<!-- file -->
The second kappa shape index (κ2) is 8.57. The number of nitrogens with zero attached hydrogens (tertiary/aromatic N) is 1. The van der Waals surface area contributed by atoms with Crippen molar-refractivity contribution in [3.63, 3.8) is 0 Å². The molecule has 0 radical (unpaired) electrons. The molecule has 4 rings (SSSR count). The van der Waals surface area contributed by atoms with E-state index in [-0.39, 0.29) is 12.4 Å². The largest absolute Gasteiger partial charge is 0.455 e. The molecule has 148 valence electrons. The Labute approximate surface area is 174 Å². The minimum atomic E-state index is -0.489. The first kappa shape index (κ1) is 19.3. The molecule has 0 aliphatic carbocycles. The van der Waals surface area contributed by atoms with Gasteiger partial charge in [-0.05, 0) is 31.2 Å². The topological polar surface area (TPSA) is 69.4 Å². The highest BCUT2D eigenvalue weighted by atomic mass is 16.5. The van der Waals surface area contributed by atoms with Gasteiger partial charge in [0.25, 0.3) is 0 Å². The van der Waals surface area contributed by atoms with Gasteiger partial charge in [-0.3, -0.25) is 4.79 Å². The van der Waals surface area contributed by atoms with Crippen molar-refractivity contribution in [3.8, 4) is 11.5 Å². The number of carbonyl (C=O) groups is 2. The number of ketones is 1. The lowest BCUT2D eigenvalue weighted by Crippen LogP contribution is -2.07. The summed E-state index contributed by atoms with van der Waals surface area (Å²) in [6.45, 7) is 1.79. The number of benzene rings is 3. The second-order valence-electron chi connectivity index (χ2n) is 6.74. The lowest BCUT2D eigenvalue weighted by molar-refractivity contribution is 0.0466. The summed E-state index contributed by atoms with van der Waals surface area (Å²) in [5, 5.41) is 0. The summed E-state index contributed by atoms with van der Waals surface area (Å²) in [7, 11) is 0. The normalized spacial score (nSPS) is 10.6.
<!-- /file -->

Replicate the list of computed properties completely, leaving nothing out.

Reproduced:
The second kappa shape index (κ2) is 8.57. The number of nitrogens with zero attached hydrogens (tertiary/aromatic N) is 1. The van der Waals surface area contributed by atoms with Crippen molar-refractivity contribution in [3.63, 3.8) is 0 Å². The molecule has 0 radical (unpaired) electrons. The molecule has 4 rings (SSSR count). The van der Waals surface area contributed by atoms with E-state index in [-0.39, 0.29) is 12.4 Å². The largest absolute Gasteiger partial charge is 0.455 e. The molecule has 148 valence electrons. The Labute approximate surface area is 174 Å². The minimum atomic E-state index is -0.489. The first kappa shape index (κ1) is 19.3. The molecule has 0 aliphatic carbocycles. The van der Waals surface area contributed by atoms with Gasteiger partial charge in [-0.05, 0) is 31.2 Å². The topological polar surface area (TPSA) is 69.4 Å². The highest BCUT2D eigenvalue weighted by atomic mass is 16.5. The van der Waals surface area contributed by atoms with Gasteiger partial charge in [0.25, 0.3) is 0 Å². The van der Waals surface area contributed by atoms with Gasteiger partial charge in [-0.3, -0.25) is 4.79 Å². The van der Waals surface area contributed by atoms with Crippen molar-refractivity contribution in [3.8, 4) is 11.5 Å². The number of carbonyl (C=O) groups is 2. The number of ketones is 1. The lowest BCUT2D eigenvalue weighted by Crippen LogP contribution is -2.07. The summed E-state index contributed by atoms with van der Waals surface area (Å²) in [6.45, 7) is 1.79. The number of benzene rings is 3. The second-order valence-electron chi connectivity index (χ2n) is 6.74. The lowest BCUT2D eigenvalue weighted by molar-refractivity contribution is 0.0466. The summed E-state index contributed by atoms with van der Waals surface area (Å²) in [5, 5.41) is 0. The summed E-state index contributed by atoms with van der Waals surface area (Å²) in [7, 11) is 0. The normalized spacial score (nSPS) is 10.6.